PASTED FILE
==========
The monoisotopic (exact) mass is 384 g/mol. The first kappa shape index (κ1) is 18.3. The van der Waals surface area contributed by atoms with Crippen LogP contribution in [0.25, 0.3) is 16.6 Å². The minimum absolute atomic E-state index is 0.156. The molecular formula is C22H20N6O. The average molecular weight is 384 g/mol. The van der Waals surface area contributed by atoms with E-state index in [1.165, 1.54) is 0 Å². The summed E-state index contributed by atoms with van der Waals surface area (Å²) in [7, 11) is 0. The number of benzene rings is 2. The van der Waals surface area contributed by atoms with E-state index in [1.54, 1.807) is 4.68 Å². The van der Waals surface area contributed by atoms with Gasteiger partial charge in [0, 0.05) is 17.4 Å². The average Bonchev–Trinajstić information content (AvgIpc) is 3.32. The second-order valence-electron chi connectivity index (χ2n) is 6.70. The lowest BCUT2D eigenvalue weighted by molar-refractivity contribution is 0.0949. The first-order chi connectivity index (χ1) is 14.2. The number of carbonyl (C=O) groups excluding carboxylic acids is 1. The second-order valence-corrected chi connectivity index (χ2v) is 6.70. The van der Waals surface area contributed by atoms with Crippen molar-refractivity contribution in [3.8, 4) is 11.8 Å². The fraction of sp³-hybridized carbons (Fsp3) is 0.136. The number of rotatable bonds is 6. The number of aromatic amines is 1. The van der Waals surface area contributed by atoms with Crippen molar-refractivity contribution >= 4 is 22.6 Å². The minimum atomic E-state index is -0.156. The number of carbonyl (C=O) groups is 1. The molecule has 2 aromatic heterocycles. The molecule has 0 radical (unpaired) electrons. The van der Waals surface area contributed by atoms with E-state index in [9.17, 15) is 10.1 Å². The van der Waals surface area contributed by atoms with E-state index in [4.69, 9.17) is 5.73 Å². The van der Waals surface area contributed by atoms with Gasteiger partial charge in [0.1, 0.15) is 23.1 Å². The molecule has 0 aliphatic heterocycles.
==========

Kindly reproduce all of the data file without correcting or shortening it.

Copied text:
The monoisotopic (exact) mass is 384 g/mol. The first kappa shape index (κ1) is 18.3. The van der Waals surface area contributed by atoms with Crippen LogP contribution in [0.25, 0.3) is 16.6 Å². The minimum absolute atomic E-state index is 0.156. The molecular formula is C22H20N6O. The average molecular weight is 384 g/mol. The van der Waals surface area contributed by atoms with E-state index in [1.165, 1.54) is 0 Å². The summed E-state index contributed by atoms with van der Waals surface area (Å²) in [7, 11) is 0. The number of benzene rings is 2. The van der Waals surface area contributed by atoms with E-state index in [1.54, 1.807) is 4.68 Å². The van der Waals surface area contributed by atoms with Gasteiger partial charge in [0, 0.05) is 17.4 Å². The average Bonchev–Trinajstić information content (AvgIpc) is 3.32. The second-order valence-electron chi connectivity index (χ2n) is 6.70. The lowest BCUT2D eigenvalue weighted by molar-refractivity contribution is 0.0949. The first-order chi connectivity index (χ1) is 14.2. The number of carbonyl (C=O) groups excluding carboxylic acids is 1. The second-order valence-corrected chi connectivity index (χ2v) is 6.70. The van der Waals surface area contributed by atoms with Crippen molar-refractivity contribution in [3.8, 4) is 11.8 Å². The fraction of sp³-hybridized carbons (Fsp3) is 0.136. The number of rotatable bonds is 6. The number of aromatic amines is 1. The van der Waals surface area contributed by atoms with Crippen molar-refractivity contribution >= 4 is 22.6 Å². The minimum atomic E-state index is -0.156. The number of carbonyl (C=O) groups is 1. The molecule has 2 aromatic heterocycles. The molecule has 0 radical (unpaired) electrons. The van der Waals surface area contributed by atoms with E-state index in [9.17, 15) is 10.1 Å². The van der Waals surface area contributed by atoms with E-state index in [4.69, 9.17) is 5.73 Å². The van der Waals surface area contributed by atoms with Gasteiger partial charge in [0.1, 0.15) is 23.1 Å². The molecule has 0 aliphatic heterocycles.